Q: Do you expect to see a pre-buy in 2009?

Copan: There is some evidence that we will see another pre-buy in 2009, such as occurred in 2006. However, economic drivers have changed the way many fleets are making purchase decisions today. Fuel efficiency is everything now; fleets must manage to the bottom line but they must also reduce emissions.

We actually have a wonderful opportunity in 2010 to have a positivepre-buy because people may elect to take advantage of the fuel efficiency gains they can get using EGR plus SCR. Letting SCR take over part of the NOx control burden allows engine systems to be optimized for performance again.

Q: As hybrids and alternative fuel vehicles become more prevalent, will the approach to regulating emissions have to change as well?

Copan: The emissions standards and test procedures we have in place now are not particularly well suited to measuring the impact of various alternative fuels or hybrids on air quality and the climate. We need some sort of total fuel efficiency metric, such as carbon footprint per ton-mile, and we don’t have an effective, standardized way to measure that yet.

We need to firmly establish the value proposition for hybrids and alternative fuels across different types of vehicles and applications, including measuring gas emissions that are not currently regulated. We really need to be able to measure a vehicle’s carbon footprint, energy balance and unregulated emissions. Clearly, we have a long way to go before we’re there.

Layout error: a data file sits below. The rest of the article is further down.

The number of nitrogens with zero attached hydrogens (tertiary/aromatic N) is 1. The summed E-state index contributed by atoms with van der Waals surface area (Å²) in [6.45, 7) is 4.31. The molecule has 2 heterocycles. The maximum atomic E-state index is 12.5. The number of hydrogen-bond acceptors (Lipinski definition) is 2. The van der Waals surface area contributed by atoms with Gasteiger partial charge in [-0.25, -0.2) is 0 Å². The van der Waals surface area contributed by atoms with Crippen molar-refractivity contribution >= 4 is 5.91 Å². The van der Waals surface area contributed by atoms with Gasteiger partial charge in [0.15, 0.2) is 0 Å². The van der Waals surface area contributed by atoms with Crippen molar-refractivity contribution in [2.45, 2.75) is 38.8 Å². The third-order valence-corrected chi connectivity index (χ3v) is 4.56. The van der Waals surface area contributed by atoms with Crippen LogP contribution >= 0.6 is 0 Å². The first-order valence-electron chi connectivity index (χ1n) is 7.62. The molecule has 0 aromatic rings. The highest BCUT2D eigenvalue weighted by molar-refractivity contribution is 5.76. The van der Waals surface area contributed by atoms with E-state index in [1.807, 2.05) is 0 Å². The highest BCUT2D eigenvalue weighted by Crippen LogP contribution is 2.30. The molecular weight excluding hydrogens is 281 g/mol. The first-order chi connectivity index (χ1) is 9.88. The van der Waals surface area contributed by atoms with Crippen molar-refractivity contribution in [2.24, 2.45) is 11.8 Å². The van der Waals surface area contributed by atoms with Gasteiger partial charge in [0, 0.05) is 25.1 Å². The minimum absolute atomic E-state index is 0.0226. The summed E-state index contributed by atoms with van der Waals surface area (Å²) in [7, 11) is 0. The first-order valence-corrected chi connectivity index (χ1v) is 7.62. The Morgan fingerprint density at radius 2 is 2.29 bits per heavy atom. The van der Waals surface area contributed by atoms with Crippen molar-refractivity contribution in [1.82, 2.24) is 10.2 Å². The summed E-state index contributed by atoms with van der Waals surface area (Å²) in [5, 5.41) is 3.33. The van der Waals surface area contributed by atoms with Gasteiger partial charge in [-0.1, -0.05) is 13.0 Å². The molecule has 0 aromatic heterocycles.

Natural gas vs. diesel emissions is a good example. In some cases, low-emission diesel is a cleaner, better choice than natural gas, but diesel today is considered “dirty” and natural gas is considered “clean.” Natural gas or methane, however, which itself has a greenhouse gas effect over twenty times higher than carbon dioxide, is not regulated like a greenhouse gas emission is today. In order to move ahead, we have to do our best to understand the total impact of various power alternatives and approaches, and then put regulations and market-making strategies in place that incentivize the use of the best solutions and discourage the use of others.

Q: In the near term, where do you see emissions regulations going?